“He is very excited,” Stoner add. “To have him up there with me and backstage with me will be so cool.”
Other guests include the Cedar Rapids Concert Chorale and the Orchestra Iowa School’s Discovery Chorus, which will have fewer children than in years past, because of the pandemic. In an effort to pare down the number of performers, the Espressivo Strings from the Preucil School in Iowa City and the Carillonneurs from St. Paul’s United Methodist Church in Cedar Rapids will not be joining the orchestra this year.
“One of the challenges of this program is how to keep everyone safe on stage,” Hankewich said. “There are hundreds of people involved in this program every year. And how do you manage the forces so that they are distanced enough from each other, but can still do their work? So this year, I tried very hard not to over-fill the stage.”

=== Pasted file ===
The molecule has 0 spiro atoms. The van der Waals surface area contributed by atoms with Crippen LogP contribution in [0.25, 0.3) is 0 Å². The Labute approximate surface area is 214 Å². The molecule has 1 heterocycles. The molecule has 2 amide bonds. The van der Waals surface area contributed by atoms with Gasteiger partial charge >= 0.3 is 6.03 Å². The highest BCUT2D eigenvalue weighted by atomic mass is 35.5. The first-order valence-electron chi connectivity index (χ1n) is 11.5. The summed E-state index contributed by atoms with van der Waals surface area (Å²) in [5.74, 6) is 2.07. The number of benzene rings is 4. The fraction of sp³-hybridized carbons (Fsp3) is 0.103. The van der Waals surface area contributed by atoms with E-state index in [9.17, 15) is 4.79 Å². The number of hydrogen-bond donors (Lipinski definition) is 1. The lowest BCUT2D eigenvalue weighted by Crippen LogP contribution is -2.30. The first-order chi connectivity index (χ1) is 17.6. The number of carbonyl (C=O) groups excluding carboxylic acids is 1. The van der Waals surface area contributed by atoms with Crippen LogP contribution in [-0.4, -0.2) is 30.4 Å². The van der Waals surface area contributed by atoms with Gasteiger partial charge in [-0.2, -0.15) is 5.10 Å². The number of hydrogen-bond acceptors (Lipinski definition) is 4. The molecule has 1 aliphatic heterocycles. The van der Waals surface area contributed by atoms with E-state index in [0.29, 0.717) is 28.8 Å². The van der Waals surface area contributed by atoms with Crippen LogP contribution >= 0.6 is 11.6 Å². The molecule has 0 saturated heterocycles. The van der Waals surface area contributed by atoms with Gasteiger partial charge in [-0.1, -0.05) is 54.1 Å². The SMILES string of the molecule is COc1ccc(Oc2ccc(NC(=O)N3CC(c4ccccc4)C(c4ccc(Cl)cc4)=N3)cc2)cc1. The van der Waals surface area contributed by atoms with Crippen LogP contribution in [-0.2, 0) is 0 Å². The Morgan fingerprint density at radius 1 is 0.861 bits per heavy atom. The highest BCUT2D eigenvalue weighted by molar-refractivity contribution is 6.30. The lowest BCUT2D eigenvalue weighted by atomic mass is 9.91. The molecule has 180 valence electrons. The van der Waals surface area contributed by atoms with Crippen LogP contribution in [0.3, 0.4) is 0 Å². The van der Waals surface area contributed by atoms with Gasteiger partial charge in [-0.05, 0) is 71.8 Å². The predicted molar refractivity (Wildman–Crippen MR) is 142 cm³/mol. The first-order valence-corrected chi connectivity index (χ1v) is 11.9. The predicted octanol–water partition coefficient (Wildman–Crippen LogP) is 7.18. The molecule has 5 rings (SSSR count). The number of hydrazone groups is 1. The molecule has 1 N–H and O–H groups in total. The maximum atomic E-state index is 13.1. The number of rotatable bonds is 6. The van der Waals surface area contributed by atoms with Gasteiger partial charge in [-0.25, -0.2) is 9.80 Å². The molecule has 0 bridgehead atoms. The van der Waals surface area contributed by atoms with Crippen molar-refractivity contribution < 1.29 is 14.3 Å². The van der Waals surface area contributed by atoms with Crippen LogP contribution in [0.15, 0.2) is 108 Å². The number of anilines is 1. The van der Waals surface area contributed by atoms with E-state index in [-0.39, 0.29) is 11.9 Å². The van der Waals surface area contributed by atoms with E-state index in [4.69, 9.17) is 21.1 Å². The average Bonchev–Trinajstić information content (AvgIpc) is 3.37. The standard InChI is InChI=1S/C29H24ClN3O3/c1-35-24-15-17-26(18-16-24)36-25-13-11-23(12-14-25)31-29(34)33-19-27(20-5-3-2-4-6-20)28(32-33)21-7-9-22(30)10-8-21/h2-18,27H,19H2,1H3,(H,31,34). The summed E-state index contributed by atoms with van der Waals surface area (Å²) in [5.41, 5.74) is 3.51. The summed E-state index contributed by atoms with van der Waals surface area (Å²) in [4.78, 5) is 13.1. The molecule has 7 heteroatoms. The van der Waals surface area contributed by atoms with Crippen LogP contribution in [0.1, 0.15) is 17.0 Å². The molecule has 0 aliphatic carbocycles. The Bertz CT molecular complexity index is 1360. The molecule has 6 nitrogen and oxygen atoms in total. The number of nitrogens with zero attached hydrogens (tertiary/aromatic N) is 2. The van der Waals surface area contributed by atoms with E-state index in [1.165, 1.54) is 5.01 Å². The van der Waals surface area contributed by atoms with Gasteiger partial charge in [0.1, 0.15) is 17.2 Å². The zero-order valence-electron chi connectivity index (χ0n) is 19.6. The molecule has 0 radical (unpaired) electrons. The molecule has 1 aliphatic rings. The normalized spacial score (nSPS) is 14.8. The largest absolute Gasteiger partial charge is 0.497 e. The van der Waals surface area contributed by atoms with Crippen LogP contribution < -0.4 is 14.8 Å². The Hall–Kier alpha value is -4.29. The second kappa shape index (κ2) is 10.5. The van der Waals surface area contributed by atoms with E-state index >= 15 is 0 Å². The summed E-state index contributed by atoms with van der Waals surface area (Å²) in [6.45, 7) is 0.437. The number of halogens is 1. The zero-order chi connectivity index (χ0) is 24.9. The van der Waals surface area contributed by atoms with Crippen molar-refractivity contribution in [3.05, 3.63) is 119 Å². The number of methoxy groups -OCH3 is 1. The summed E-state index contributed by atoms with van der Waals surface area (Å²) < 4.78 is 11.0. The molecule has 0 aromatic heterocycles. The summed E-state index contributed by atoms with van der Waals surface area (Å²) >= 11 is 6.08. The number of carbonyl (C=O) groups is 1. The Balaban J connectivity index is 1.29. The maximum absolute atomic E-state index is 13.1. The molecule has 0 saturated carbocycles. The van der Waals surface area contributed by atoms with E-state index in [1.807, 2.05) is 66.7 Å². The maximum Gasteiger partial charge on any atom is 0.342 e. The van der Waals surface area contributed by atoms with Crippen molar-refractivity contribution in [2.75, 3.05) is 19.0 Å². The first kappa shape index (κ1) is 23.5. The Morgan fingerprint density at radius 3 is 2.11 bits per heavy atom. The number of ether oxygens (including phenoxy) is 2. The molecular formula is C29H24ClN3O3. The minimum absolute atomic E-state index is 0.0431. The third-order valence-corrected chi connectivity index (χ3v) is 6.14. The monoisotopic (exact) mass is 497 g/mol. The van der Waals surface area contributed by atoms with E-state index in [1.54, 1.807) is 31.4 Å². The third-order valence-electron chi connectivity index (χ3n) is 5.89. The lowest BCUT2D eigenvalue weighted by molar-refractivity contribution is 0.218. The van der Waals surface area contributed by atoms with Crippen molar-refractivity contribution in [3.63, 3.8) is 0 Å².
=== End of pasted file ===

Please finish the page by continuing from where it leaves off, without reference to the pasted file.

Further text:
The concert has been in the planning phase since about February, after Hankewich reached out to Stoner about joining the orchestra onstage. But rewinding even father, and sometime “mid-COVID and post-derecho,” Stoner spotted Hankewich and his wife outside a coffee shop in the NewBo District.
“I said, ‘I’ve been meaning to email you all throughout COVID, and before COVID, to say I’d love to work with you guys sometime, but now, neither of us have gigs for the foreseeable future,’ ” she recalled with a laugh.
The next months were filled with uncertainty about resuming live concerts safely; trying to gauge audience interest; asking Stoner for a list of “anything and everything” she’d like to sing; and then, trying to get the rights to the songs the musicians would want to perform.
“The real slow, grinding work is waiting for copyright clearance,” Hankewich said. “If we were doing a Christmas song that was written beyond 1925, we have to go through this very lengthy, onerous and sometimes expensive wild goose chase of securing copyright clearance. And so that also goes into budgeting considerations when we're putting a program together.”
Keeping a holiday concert fresh and exciting is no easy feat for singers and instrumentalists who have been performing the same music for years.